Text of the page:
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Ingredients

  • 2 cups Brussels sprouts, cut down the middle (from top to bottom)
  • 2 tablespoons olive oil
  • 3 tablespoons balsamic vinegar
  • 3 tablespoons light brown sugar
  • 2 pinches sea salt

1. Preheat oven to 400’ F

2. Place halved sprouts in a mixing bowl, add olive oil, balsamic, and brown sugar. Toss to coat.

3. Arrange Brussels sprouts on a cookie sheet and sprinkle with sea salt.

4. Bake for 25-30 minutes, flipping sprouts after 15 minutes.

5. Once the outsides of the sprouts are caramelized and sticky and the inside is soft, remove from oven and serve.

 

Minty Vietnamese Steak Salad

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During the school year, my time to spend raiding pantries is fairly limited. I’m either in class, selling skin care products, or studying and by the time the weekend rolls around, I’m about ready for a waiter to ask me what I’d like to order. While I cook plenty of meals in between, it’s tough to find a moment to buckle down and write about it.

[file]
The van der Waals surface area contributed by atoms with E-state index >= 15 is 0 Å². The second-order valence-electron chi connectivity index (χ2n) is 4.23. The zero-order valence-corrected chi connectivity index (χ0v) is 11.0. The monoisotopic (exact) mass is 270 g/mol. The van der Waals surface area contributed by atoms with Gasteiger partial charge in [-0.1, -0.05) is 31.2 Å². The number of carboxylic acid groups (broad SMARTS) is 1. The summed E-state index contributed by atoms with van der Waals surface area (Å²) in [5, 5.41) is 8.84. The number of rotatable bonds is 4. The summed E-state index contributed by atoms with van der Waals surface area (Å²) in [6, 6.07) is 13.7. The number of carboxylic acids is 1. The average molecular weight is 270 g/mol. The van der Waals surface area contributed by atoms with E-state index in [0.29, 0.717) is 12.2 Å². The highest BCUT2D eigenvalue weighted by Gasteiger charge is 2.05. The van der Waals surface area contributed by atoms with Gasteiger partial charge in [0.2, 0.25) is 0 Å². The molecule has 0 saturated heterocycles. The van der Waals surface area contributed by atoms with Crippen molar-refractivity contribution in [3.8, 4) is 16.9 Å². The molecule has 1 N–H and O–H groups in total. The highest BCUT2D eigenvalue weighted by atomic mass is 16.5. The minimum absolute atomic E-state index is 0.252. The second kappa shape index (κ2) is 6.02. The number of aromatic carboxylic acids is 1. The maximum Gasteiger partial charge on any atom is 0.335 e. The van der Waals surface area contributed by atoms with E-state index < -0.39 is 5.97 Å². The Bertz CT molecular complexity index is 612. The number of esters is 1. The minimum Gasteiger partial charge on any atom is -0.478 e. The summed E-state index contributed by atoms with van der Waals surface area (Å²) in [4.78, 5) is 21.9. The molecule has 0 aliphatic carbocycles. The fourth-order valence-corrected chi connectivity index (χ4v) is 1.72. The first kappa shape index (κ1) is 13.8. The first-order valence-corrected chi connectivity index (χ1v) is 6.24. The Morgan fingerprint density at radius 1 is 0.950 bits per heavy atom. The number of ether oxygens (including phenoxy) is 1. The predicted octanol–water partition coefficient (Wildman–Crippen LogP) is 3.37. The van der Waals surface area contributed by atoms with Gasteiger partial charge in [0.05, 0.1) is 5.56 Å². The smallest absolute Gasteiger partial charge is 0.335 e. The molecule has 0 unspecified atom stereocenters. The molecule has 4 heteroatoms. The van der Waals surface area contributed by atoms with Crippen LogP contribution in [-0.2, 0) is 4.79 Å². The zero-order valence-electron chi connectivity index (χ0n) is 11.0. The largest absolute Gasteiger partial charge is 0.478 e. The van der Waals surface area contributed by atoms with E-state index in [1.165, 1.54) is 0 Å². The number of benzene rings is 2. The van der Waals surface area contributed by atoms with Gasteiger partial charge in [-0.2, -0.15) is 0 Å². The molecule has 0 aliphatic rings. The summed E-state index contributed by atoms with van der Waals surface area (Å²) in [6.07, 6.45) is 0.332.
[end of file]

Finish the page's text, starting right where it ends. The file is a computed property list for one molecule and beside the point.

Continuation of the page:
Now that it’s summer, I’ve got a lot more time for this here blog. Don’t get me wrong; I’m plenty busy. I’m about three weeks into my internship at Marlo Marketing, where I help out on the restaurant PR team. In other words, I spend my days scouring food blogs, restaurant reviews, and Eater/Thrillist/Urban Daddy newsletters for any mention of one of our beloved clients. Translated, this means I’m always hungry. While working 9 to 6, five days a week really takes it outta you (seriously grown ups, how do you do it?!) the good news is I get to leave my work at the office. So, when I get home, I have time to cook, snap photos, and write to my heart’s content. If you’ve been paying attention, that explains the higher frequency of posts, as of late.

Combing through all of these magazines and articles for mention of Clio, Tavern Road, Shake Shack, or any of our other tasty clients exposes me to a lot of other delicious ideas, such as recipes for sour cream swirl brownies and panzanella salad. While reading Daily Candy one afternoon, I stumbled upon a recipe for Vietnamese Noodle & Beef Salad imagined by designer Diane von Furstenberg’s personal chef, Jane Coxwell. I’m a big steak enthusiast, but usually stick to what I know (salt & pepper, seared on each side and then flash broiled in a cast iron skillet), but I’ve been on an Asian food kick lately (get at me, fish sauce) and this looked too good to pass up.